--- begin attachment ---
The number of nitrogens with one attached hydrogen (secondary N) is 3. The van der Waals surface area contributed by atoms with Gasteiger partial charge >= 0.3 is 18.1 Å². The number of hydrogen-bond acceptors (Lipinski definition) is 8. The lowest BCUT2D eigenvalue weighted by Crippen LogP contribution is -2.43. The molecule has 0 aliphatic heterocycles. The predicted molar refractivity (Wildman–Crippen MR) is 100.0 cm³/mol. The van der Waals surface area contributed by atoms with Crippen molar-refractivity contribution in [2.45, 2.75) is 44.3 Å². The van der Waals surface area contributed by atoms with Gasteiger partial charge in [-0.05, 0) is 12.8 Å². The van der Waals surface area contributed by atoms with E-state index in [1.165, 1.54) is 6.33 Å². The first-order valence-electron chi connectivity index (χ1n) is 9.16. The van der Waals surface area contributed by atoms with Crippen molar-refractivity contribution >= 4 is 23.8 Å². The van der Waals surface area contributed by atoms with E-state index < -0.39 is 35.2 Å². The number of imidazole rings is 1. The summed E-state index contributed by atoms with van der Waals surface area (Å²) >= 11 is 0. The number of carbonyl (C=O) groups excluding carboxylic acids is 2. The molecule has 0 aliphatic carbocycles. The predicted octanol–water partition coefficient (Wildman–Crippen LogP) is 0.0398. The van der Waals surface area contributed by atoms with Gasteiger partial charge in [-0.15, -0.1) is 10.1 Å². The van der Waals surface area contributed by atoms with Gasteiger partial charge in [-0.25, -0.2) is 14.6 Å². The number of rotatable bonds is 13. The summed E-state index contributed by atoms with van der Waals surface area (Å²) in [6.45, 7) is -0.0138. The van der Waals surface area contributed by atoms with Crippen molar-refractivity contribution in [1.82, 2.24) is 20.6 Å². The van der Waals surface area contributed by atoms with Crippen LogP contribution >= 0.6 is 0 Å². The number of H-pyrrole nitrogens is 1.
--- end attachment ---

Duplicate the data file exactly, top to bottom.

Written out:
The number of nitrogens with one attached hydrogen (secondary N) is 3. The van der Waals surface area contributed by atoms with Gasteiger partial charge >= 0.3 is 18.1 Å². The number of hydrogen-bond acceptors (Lipinski definition) is 8. The lowest BCUT2D eigenvalue weighted by Crippen LogP contribution is -2.43. The molecule has 0 aliphatic heterocycles. The predicted molar refractivity (Wildman–Crippen MR) is 100.0 cm³/mol. The van der Waals surface area contributed by atoms with Crippen molar-refractivity contribution in [2.45, 2.75) is 44.3 Å². The van der Waals surface area contributed by atoms with Gasteiger partial charge in [-0.05, 0) is 12.8 Å². The van der Waals surface area contributed by atoms with E-state index in [1.165, 1.54) is 6.33 Å². The first-order valence-electron chi connectivity index (χ1n) is 9.16. The van der Waals surface area contributed by atoms with Crippen molar-refractivity contribution >= 4 is 23.8 Å². The van der Waals surface area contributed by atoms with E-state index < -0.39 is 35.2 Å². The number of imidazole rings is 1. The summed E-state index contributed by atoms with van der Waals surface area (Å²) >= 11 is 0. The number of carbonyl (C=O) groups excluding carboxylic acids is 2. The molecule has 0 aliphatic carbocycles. The predicted octanol–water partition coefficient (Wildman–Crippen LogP) is 0.0398. The van der Waals surface area contributed by atoms with Gasteiger partial charge in [-0.15, -0.1) is 10.1 Å². The van der Waals surface area contributed by atoms with Gasteiger partial charge in [-0.25, -0.2) is 14.6 Å². The number of rotatable bonds is 13. The summed E-state index contributed by atoms with van der Waals surface area (Å²) in [6.45, 7) is -0.0138. The van der Waals surface area contributed by atoms with Crippen molar-refractivity contribution in [1.82, 2.24) is 20.6 Å². The van der Waals surface area contributed by atoms with Crippen LogP contribution >= 0.6 is 0 Å². The number of H-pyrrole nitrogens is 1.